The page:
Deloria organizes his thesis around two connected dimensions, an “axis of value” and an “axis of distance.” The “axis of value” highlights the positive and negative stereotypes of Indians in American culture. Deloria’s “axis of distance” captures the ways Indians have at times been included as part of American culture and at other moments been used as an external mirror to reflect what Americans should and should not be. For example, Indians have been presented as violent, pagan, drunken savages and thus the anti-thesis of a model American. This is an image that has largely served to justify appropriation of Indian lands and programs to eradicate Indian culture. Yet, ideas about Indians have also represented quintessential American values like freedom, individualism and a connection to nature and the land. In the revolutionary era, this positive idea of an Indian served those seeking to define themselves as distant from European culture. In the late nineteenth and early twentieth century, Native Americans were cast as exemplars of a simple life, critiquing the decadence some Americans perceived during a period of rapid industrialization and growth.
Deloria’s wide-ranging study demonstrates that American ideas about Indians have oscillated between positive portrayals of Indian nobility and negative associations of backwardness depending on the context and motivations of the subjects. Tensions between “desire and repulsion” and “nobility and savagery,” Deloria argues, lie at the heart of American identities, so when Americans performed as Indians, they were trying to balance the positive and negative in what they thought of as American identity. But these stereotypes of Native Americans that developed from the practice of playing Indian continue to inform dealings with Native people, that keep them in subordinate social, political, legal, and economic positions. The act of playing Indian, then, matters to contemporary Native Americans.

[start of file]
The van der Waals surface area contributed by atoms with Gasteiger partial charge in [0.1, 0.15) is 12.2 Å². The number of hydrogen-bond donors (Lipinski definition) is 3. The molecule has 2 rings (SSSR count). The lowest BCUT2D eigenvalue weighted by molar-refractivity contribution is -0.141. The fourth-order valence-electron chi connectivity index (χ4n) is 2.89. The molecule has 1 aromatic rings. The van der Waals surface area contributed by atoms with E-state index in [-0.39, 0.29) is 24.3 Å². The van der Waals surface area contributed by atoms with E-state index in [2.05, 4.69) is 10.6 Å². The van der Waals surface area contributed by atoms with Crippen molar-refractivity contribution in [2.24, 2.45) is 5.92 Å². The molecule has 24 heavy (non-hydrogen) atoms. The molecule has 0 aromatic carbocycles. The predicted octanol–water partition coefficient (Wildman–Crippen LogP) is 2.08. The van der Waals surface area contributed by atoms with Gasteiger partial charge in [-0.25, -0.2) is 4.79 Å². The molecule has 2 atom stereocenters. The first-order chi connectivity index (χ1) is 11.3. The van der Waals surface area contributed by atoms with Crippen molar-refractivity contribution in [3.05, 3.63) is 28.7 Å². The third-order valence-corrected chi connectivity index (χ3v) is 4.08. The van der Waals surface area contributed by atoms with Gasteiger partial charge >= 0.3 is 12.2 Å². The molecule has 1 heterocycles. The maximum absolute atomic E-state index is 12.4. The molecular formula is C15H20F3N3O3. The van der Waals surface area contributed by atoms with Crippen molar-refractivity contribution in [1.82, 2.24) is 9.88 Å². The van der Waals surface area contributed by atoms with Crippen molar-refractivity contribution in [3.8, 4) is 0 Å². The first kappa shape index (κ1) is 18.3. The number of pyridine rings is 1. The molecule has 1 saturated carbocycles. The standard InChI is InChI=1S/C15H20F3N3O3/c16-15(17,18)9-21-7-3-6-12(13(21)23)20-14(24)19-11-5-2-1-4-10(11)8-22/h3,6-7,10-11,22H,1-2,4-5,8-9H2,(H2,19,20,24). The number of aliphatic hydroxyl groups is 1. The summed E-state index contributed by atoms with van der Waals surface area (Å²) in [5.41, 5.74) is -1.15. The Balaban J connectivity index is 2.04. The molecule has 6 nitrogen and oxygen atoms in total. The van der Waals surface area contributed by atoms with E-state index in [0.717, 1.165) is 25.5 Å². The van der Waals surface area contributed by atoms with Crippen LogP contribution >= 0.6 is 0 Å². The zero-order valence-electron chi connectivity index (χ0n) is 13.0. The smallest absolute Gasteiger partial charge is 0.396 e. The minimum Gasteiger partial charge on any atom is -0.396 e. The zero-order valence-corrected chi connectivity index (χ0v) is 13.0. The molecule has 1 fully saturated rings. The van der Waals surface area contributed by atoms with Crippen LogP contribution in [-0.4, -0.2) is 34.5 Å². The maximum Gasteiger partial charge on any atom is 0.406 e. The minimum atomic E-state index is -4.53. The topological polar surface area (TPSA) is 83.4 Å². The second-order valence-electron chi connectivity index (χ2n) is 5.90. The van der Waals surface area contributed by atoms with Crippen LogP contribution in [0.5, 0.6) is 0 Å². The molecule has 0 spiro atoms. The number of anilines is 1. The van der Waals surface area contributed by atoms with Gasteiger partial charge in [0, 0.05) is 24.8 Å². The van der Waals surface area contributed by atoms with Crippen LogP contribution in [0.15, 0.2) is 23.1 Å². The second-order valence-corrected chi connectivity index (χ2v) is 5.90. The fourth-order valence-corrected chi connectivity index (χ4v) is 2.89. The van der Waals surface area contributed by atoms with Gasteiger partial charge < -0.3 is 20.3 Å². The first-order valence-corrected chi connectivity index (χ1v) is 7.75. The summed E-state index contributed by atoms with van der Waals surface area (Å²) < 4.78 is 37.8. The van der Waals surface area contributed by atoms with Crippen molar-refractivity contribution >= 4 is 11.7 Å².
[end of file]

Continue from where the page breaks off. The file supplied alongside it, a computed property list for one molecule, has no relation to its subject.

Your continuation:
So as Halloween rolls around, the long and complicated history of playing Indian that Deloria describes should make us all think about reaching for the faux turquoise bead jewelry, braiding our hair, or picking up a plastic bow and arrow. The costumes we wear carry political messages from a history that people may not know, but that continues to shape the experiences of Native Americans living today.
Philip J. Deloria, Playing Indian (New Haven: Yale University Press, 1999)
Read more by Mark Sheaves on Not Even Past:
Francisco de Miranda: A Transatlantic Life in the Age of Revolution 1750-1816, by Karen Racine (2002)
The Web of Empire, By Alison Games (2008)
Philip of Spain, King of England, by Harry Kelsey (2012)
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Nakia Parker reviews Black Slaves, Indian Masters: Slavery, Emancipation, and Citizenship in the Native American South, by Barbara Krauthamer (2013).